Whilst 85% bed occupancy remains the long-term goal, in the short-term the BMA believes the NHS needs 5,000 more beds than last winter if the more realistic goal of 92% is to be achieved, and if patient safety and A&E performance are not to be severely compromised in the 2018/19 winter. This is in addition to the 2,500 – 5,000 escalation beds normally opened during winter, so could represent as many as 10,000 additional beds on top of the NHS’ core bed stock.

    In the longer term, even with a greater emphasis on primary and community care, a year-round 85% occupancy figure (as recommended by the BMA and a number of royal colleges) will only be achievable with a substantial increase to the number of beds in England. Therefore, a long-term bed strategy should be implemented with a view to reintroducing a sufficient number of beds across England to the point where 85% bed occupancy can be reached.


    How many beds are needed in different parts of England

    Using trust-level data, the BMA has also calculated approximate numbers of beds required by different regions of England.7

    East Midlands 385 South Coast 430
    East of England 220 South East 285
    London 915 South West 345
    North East 195 West Midlands 560
    North West 720 Yorkshire and The Humber 520
    South Central 495    


    Are trusts attempting to address the possible shortfall?

    Earlier this year the BMA sent an FOI (freedom of information) request to 135 trusts asking for clarification on their winter planning, including how many additional beds they believed they would need this winter, and whether they would be increasing their bed stock accordingly. Of the 135 trusts we contacted, just under two thirds responded.

    The responses varied significantly, with some trusts suggesting that they could need as many as 150 beds, while others said that they did not expect to need any additional beds at all. A small number of trusts (7) were explicit about their plans to make no additions to their bed stock – citing reasons including staff shortages, space constraints and lack of funding.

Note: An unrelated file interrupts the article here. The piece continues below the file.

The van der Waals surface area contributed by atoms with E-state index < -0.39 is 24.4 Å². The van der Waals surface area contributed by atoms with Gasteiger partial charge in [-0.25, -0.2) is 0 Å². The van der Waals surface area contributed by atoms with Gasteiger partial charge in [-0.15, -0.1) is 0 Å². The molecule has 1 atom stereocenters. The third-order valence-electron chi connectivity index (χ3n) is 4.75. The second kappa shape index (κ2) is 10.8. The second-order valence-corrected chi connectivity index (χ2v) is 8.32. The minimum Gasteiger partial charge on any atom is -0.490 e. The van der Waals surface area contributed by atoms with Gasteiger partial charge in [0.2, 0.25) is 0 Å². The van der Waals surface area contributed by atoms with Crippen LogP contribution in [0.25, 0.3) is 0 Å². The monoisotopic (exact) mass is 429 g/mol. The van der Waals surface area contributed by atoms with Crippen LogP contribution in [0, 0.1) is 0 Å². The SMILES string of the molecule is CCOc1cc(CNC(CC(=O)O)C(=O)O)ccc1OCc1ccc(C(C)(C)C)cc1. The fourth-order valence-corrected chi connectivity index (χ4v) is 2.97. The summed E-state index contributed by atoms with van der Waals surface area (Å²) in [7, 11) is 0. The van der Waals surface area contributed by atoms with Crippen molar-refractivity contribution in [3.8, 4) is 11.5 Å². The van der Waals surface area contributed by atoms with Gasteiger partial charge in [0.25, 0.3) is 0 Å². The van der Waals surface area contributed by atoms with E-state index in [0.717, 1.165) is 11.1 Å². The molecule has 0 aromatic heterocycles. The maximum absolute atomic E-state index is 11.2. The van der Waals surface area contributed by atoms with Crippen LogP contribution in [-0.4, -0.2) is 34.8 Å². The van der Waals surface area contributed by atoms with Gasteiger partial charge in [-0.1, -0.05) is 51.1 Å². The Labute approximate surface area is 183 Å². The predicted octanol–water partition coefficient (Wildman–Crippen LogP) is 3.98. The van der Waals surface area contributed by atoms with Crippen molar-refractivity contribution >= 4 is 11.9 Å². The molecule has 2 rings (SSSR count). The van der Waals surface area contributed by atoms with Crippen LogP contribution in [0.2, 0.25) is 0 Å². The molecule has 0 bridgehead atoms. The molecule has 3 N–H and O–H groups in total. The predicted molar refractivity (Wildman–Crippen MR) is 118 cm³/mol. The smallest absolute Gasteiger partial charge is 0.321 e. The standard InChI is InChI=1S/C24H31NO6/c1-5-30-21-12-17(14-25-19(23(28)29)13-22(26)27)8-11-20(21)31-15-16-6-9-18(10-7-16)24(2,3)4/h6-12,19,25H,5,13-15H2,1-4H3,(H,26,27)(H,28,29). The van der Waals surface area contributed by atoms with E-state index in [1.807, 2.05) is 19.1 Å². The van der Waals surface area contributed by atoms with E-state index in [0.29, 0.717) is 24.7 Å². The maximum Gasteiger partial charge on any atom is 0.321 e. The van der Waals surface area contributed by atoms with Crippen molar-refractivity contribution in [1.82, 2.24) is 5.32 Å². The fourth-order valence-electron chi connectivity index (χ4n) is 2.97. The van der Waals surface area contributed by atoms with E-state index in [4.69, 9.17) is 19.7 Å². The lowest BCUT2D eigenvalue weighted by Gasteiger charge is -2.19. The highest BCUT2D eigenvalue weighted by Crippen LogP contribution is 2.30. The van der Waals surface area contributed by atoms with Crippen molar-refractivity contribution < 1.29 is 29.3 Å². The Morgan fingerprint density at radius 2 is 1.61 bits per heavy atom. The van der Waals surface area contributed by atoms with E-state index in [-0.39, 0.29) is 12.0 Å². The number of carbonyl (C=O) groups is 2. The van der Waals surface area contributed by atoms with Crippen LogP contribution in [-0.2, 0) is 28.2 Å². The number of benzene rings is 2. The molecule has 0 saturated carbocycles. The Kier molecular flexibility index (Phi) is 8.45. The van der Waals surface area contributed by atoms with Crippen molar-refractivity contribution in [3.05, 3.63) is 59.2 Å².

However, it was clear from the majority of other responses that where trusts are planning winter bed increases these are fairly modest in scale and are unlikely to meet the levels of demand this winter if the BMA’s projections are accurate.

    Of the trusts which replied to say that they would not be increasing the number of beds to match the projected shortfall, almost all suggested that other measures (e.g. length of stay reduction, improved patient flow) would be sufficient to reduce demand to manageable levels.

    Though some hospitals are increasing their bed stock, the results of the FOI would indicate that a bed strategy is only being implemented where sufficient funding has been made available, and that reductions in admissions and length of stay (which are often both contingent on uncontrollable factors such as weather and flu) form a much larger part of winter pressures contingency planning.